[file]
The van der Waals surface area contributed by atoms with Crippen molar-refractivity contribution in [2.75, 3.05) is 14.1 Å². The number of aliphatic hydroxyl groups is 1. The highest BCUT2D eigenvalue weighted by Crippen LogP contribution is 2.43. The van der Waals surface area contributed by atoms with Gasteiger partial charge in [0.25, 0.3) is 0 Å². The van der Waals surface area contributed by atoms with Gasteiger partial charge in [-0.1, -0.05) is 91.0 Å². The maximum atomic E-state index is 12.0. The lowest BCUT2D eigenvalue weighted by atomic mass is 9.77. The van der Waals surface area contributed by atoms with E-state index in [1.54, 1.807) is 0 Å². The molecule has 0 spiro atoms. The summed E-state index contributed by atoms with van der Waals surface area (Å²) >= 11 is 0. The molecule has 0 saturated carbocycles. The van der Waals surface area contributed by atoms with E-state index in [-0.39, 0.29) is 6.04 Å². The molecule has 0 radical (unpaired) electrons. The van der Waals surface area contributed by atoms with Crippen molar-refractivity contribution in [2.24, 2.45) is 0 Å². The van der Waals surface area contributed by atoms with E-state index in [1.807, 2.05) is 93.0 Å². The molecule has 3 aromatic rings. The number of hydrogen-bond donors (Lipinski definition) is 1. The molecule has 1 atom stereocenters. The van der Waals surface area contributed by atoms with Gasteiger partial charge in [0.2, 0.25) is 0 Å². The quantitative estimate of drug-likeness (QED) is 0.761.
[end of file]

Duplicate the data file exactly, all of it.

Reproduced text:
The van der Waals surface area contributed by atoms with Crippen molar-refractivity contribution in [2.75, 3.05) is 14.1 Å². The number of aliphatic hydroxyl groups is 1. The highest BCUT2D eigenvalue weighted by Crippen LogP contribution is 2.43. The van der Waals surface area contributed by atoms with Gasteiger partial charge in [0.25, 0.3) is 0 Å². The van der Waals surface area contributed by atoms with Gasteiger partial charge in [-0.1, -0.05) is 91.0 Å². The maximum atomic E-state index is 12.0. The lowest BCUT2D eigenvalue weighted by atomic mass is 9.77. The van der Waals surface area contributed by atoms with E-state index in [1.54, 1.807) is 0 Å². The molecule has 0 spiro atoms. The summed E-state index contributed by atoms with van der Waals surface area (Å²) >= 11 is 0. The molecule has 0 saturated carbocycles. The van der Waals surface area contributed by atoms with E-state index in [-0.39, 0.29) is 6.04 Å². The molecule has 0 radical (unpaired) electrons. The van der Waals surface area contributed by atoms with Crippen molar-refractivity contribution in [2.24, 2.45) is 0 Å². The van der Waals surface area contributed by atoms with E-state index in [1.807, 2.05) is 93.0 Å². The molecule has 3 aromatic rings. The number of hydrogen-bond donors (Lipinski definition) is 1. The molecule has 1 atom stereocenters. The van der Waals surface area contributed by atoms with Gasteiger partial charge in [0.2, 0.25) is 0 Å². The quantitative estimate of drug-likeness (QED) is 0.761.